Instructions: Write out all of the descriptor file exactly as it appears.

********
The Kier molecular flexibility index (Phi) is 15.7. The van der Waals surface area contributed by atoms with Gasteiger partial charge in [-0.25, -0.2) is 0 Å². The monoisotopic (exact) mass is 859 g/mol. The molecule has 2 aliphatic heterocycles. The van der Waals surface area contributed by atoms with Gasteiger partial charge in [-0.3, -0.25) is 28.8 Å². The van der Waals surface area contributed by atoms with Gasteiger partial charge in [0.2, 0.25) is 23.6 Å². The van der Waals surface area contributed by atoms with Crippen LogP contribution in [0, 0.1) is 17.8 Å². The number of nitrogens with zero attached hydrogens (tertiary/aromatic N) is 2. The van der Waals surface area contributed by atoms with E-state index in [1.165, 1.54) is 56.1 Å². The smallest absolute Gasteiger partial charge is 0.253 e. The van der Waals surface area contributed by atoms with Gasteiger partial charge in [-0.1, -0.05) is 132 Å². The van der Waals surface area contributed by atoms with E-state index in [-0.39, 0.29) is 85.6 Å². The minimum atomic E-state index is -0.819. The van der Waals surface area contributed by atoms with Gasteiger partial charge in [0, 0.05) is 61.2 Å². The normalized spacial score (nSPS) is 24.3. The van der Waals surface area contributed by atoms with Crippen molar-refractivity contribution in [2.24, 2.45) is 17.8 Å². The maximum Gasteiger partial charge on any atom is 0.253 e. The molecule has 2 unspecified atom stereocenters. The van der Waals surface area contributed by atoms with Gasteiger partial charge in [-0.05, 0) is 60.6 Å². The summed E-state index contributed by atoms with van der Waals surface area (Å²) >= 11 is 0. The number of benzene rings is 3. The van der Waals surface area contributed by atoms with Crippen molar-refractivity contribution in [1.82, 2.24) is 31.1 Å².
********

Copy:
The Kier molecular flexibility index (Phi) is 15.7. The van der Waals surface area contributed by atoms with Gasteiger partial charge in [-0.25, -0.2) is 0 Å². The monoisotopic (exact) mass is 859 g/mol. The molecule has 2 aliphatic heterocycles. The van der Waals surface area contributed by atoms with Gasteiger partial charge in [-0.3, -0.25) is 28.8 Å². The van der Waals surface area contributed by atoms with Gasteiger partial charge in [0.2, 0.25) is 23.6 Å². The van der Waals surface area contributed by atoms with Crippen LogP contribution in [0, 0.1) is 17.8 Å². The number of nitrogens with zero attached hydrogens (tertiary/aromatic N) is 2. The van der Waals surface area contributed by atoms with E-state index in [1.165, 1.54) is 56.1 Å². The smallest absolute Gasteiger partial charge is 0.253 e. The van der Waals surface area contributed by atoms with Gasteiger partial charge in [-0.1, -0.05) is 132 Å². The van der Waals surface area contributed by atoms with E-state index in [-0.39, 0.29) is 85.6 Å². The minimum atomic E-state index is -0.819. The van der Waals surface area contributed by atoms with Gasteiger partial charge in [0, 0.05) is 61.2 Å². The normalized spacial score (nSPS) is 24.3. The van der Waals surface area contributed by atoms with Crippen molar-refractivity contribution in [2.24, 2.45) is 17.8 Å². The maximum Gasteiger partial charge on any atom is 0.253 e. The molecule has 2 unspecified atom stereocenters. The van der Waals surface area contributed by atoms with Gasteiger partial charge in [-0.05, 0) is 60.6 Å². The summed E-state index contributed by atoms with van der Waals surface area (Å²) >= 11 is 0. The number of benzene rings is 3. The van der Waals surface area contributed by atoms with Crippen molar-refractivity contribution in [1.82, 2.24) is 31.1 Å².